Yamaguchi, Y., Yoshida, S., Sumikawa, Y., Kubo, T., Hosokawa, K., Ozawa, K., ... Itami, S. (2004). Rapid healing of intractable diabetic foot ulcers with exposed bones following a novel therapy of exposing bone marrow cells and then grafting epidermal sheets. The British Journal of Dermatology, 151(5), pp. 1019-28.
    Yamaguchi Y, et al. Rapid Healing of Intractable Diabetic Foot Ulcers With Exposed Bones Following a Novel Therapy of Exposing Bone Marrow Cells and Then Grafting Epidermal Sheets. Br J Dermatol. 2004;151(5):1019-28. PubMed PMID: 15541080.
    * Article titles in AMA citation format should be in sentence-case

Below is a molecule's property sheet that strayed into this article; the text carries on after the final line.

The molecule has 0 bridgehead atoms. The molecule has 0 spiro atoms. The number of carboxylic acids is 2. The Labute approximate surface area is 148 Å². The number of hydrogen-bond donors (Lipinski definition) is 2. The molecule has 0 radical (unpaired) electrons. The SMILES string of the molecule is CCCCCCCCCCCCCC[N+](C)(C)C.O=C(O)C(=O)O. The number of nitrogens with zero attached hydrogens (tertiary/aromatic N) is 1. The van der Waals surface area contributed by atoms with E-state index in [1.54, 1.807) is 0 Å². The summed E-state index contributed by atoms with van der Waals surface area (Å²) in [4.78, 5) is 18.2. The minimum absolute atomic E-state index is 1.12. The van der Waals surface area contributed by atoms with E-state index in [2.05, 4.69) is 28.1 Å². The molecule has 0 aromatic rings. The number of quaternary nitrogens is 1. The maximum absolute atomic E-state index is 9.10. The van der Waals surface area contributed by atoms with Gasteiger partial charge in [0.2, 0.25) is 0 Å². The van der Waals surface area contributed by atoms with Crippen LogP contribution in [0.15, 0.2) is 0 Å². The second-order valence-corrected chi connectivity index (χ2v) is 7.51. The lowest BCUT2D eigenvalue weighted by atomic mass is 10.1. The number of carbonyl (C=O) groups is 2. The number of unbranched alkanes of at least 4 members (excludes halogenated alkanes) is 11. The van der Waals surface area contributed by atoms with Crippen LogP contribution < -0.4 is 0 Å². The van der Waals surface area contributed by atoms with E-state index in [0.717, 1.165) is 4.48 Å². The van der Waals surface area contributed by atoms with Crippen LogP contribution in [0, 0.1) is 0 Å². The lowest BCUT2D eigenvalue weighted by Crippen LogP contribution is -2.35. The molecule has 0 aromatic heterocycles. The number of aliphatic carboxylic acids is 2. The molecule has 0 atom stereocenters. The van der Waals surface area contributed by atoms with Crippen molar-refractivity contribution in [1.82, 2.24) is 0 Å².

TY - JOUR T1 - Rapid healing of intractable diabetic foot ulcers with exposed bones following a novel therapy of exposing bone marrow cells and then grafting epidermal sheets. AU - Yamaguchi,Y, AU - Yoshida,S, AU - Sumikawa,Y, AU - Kubo,T, AU - Hosokawa,K, AU - Ozawa,K, AU - Hearing,V J, AU - Yoshikawa,K, AU - Itami,S, PY - 2004/11/16/pubmed PY - 2005/3/25/medline PY - 2004/11/16/entrez SP - 1019 EP - 28 JF - The British journal of dermatology JO - Br. J. Dermatol. VL - 151 IS - 5 N2 - BACKGROUND: Diabetic foot ulcers with exposed bones commonly result in amputation. OBJECTIVES: To determine whether exposure of bone marrow cells and subsequent grafting of epidermal sheets accelerates healing and reduces the need for amputation. METHODS: Thirty-eight patients with chronic wounds caused by diabetes mellitus were enrolled in this study. Epidermal sheets obtained from suction blisters of each patient were grafted on to diabetic foot ulcers without exposed bones (n = 10) and were compared with the standard treatment of local wound care, debridement with a scalpel when indicated, bed rest and parenteral antibiotics (n = 8). In another group of patients, diabetic wounds with exposed bones were treated either with the standard procedure (n = 9) or with a newly developed experimental procedure (n = 11). In that new procedure, the affected bone was initially exposed by debridement with a scalpel, followed by partial excision with a bone scraper until fresh bleeding was observed from the exposed bone. The lesions were then immediately covered with an occlusive dressing, and finally the wound was covered with an epidermal graft of skin harvested from suction blisters. Patients in each group were matched with their counterparts by age, sex, wound size, wound infection and wound duration, to compare the time needed for total skin repair and rates of amputation. RESULTS: Epidermal grafting significantly accelerated the healing of diabetic foot ulcers (P = 0.042) without exposed bones, with site-specific differentiation. The newly developed combination therapy resulted in the healing of all diabetic ulcers with exposed bones without the occurrence of osteomyelitis or the necessity for amputation (P < 0.0001). CONCLUSIONS: Our study indicates that early aggressive debridement of diabetic foot ulcers with exposed bones down to a bleeding vascularized base and then grafting epidermal sheets significantly improves healing and reduces the rate of amputation. SN - 0007-0963 UR - https://www.unboundmedicine.com/medline/citation/15541080/Rapid_healing_of_intractable_diabetic_foot_ulcers_with_exposed_bones_following_a_novel_therapy_of_exposing_bone_marrow_cells_and_then_grafting_epidermal_sheets_ L2 - https://onlinelibrary.wiley.com/resolve/openurl?genre=article&amp;sid=nlm:pubmed&amp;issn=0007-0963&amp;date=2004&amp;volume=151&amp;issue=5&amp;spage=1019 DB - PRIME DP - Unbound Medicine ER -